Krinik During The Week (The Weekday Krinik): Shmuel Geler
Dark gray smoke, in the early morning, rising from the houses into the still half-dark sky, announces that in Krinik a new workday has begun.
Jewish mothers put out three legged stools and plates then prepared breakfast for their husbands and children who are about to leave for work.
The night had still not managed to depart with the coming of day and Krinik streets were already lively. Alone and in groups the leather workers walk with heavy steps up Garbarska Street, Gmina Street and other streets to the leather works, mills and other work places.
They quickly put on their work aprons and roll up their sleeves. They quietly get down to work. The steam is already puffing, the transmitter buzzes, the drums are turning, the utensils are shiny. Diligently the tradesmen's hands work to create the famous Krinik leather.
Seven o'clock in the morning and already the Krinik street and alleys are even more lively. Loud shouts, the sound of youngsters' laughing rings from everywhere. Krinik's Mosheles and Shlomoles, Chanales and Racheles are on their way to school. With knapsacks on their shoulders, binders in their hands, some with patched pants, others with newer pants, all of them with sparkling eyes and mischievous looks they hurry into the public school and heder. There are a lot of schoolrooms: in the Tarbut [Zionist Hebrew school] School, Jewish secular school and Public Heder. A new school day begins. With curiosity and thirst the children soak up general and Jewish knowledge. The sound of their voices singing Jewish and Hebrew children's songs rises up from the small schoolrooms and spreads throughout the nearby area. In secular and religious schools, in Yiddish and Hebrew, Krinik children study the Torah and wisdom.
Now that the husbands and children have been dispatched from the house, the wives attend to their daily work. They clean house, do the laundry, mend shirts and clothes. They go to the food store, the baker and butcher. The fortunate ones use money, the others buy on credit. Loaded with baskets and bags, the wives return home to cook lunch. The fire is started in the oven. In cast iron pots they cook meat or dairy lunches. Some of the wives are ashamed of their daily fare. They cook with nothing no meat and no dairy, only with water.
The Krinik streets become livelier still. The factory workers are eating lunch, children return home from school filling the streets with mischievous shouts, trying to outdo each other with their childish pranks. It is raining and everyone is wearing rubber galoshes. During the winter people slide on runners, a local product (a cut piece of wood with a wire underneath), allowing people to slide on the ice and use sniezhkes
Men, women and children went about their work, children doing their lessons, waiting impatiently for the time when they could run off into the streets to play and have fun. Wives, like busy bees, were working at home. How were our mothers able to get all that work done?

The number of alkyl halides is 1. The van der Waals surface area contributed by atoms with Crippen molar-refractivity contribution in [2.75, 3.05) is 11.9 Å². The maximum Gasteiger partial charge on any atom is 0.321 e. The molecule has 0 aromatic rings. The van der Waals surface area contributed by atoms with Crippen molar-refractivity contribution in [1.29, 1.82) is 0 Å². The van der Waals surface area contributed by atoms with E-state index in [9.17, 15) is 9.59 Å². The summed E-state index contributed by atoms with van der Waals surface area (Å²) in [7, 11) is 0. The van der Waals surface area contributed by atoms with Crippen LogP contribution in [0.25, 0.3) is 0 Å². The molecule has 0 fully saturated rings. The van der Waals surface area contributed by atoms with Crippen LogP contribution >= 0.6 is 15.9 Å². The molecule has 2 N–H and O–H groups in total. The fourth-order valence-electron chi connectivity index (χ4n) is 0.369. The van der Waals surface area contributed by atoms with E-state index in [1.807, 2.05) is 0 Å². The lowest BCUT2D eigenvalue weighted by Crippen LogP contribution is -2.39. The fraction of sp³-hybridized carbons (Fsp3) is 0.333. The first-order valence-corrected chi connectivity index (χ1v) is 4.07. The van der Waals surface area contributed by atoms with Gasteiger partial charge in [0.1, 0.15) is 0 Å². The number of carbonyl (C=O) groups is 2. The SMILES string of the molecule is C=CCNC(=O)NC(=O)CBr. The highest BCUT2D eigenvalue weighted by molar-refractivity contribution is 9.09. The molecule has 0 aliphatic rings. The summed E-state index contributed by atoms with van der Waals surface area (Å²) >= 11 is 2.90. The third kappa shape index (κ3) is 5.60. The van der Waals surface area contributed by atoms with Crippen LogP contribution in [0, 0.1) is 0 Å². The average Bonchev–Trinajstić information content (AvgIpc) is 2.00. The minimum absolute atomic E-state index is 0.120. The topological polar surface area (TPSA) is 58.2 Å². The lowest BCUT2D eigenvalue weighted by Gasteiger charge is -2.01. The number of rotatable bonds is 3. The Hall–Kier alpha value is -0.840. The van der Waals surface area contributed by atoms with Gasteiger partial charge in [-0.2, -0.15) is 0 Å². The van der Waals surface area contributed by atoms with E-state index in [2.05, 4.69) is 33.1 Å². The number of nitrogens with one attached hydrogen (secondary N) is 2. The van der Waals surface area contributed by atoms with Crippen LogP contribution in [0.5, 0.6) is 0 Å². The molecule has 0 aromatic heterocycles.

On a market day
Its only morning and the Krinik market is already lively. Food and flour stores, dry goods and iron stores all waiting for customers. A whole week to realize a sale. Rich merchants are financially secure with their business. The small, poor ones run around fainting trying to find a loan, a loan without interest: the need to pay a promissory note, in order to settle the revenue duties.. If not, the bailiff will seize what little he has.
In the middle of the market place, opposite the gate sits, during summer and winter, the market women surrounded by loaded baskets and wooden boxes of vegetables and fruit. In the heat, cold and rain, they never leave their work places. During the summer people bake in the sun; during the winter, they warm up at the chafing pan. Loud quarrels between merchants break out over perspective clients, but they speak softly to their customers. It is a hard struggle to make a living.
At the end of the day there are constantly groups of unemployed, ordinary idlers - and such - wandering around the market place discussing world politics and town news. Some are waiting for the distributor, perhaps a letter with a couple of dollars will arrive for them from America; others search for a little work, looking to earn a living. They all wait impatiently at the market place on Thursday. And here it is, and already before daylight there are dozens of booths, market stalls and tables, large and small put up on the market place with a variety of hats with shiny peaks in a variety of colors. Leather merchants laid out their goods: tongues, uppers, soles. Harness makers hung out horse collars, reins, and breeching, which had a strong odor of lime and tar. Turners put out foot wheels, on the ground, to make flax threads. Bakers prepared loaves of soft white bread and rye bread, stacks of bagels, round breads, cakes, stritzlelkh and all kinds of baked goods.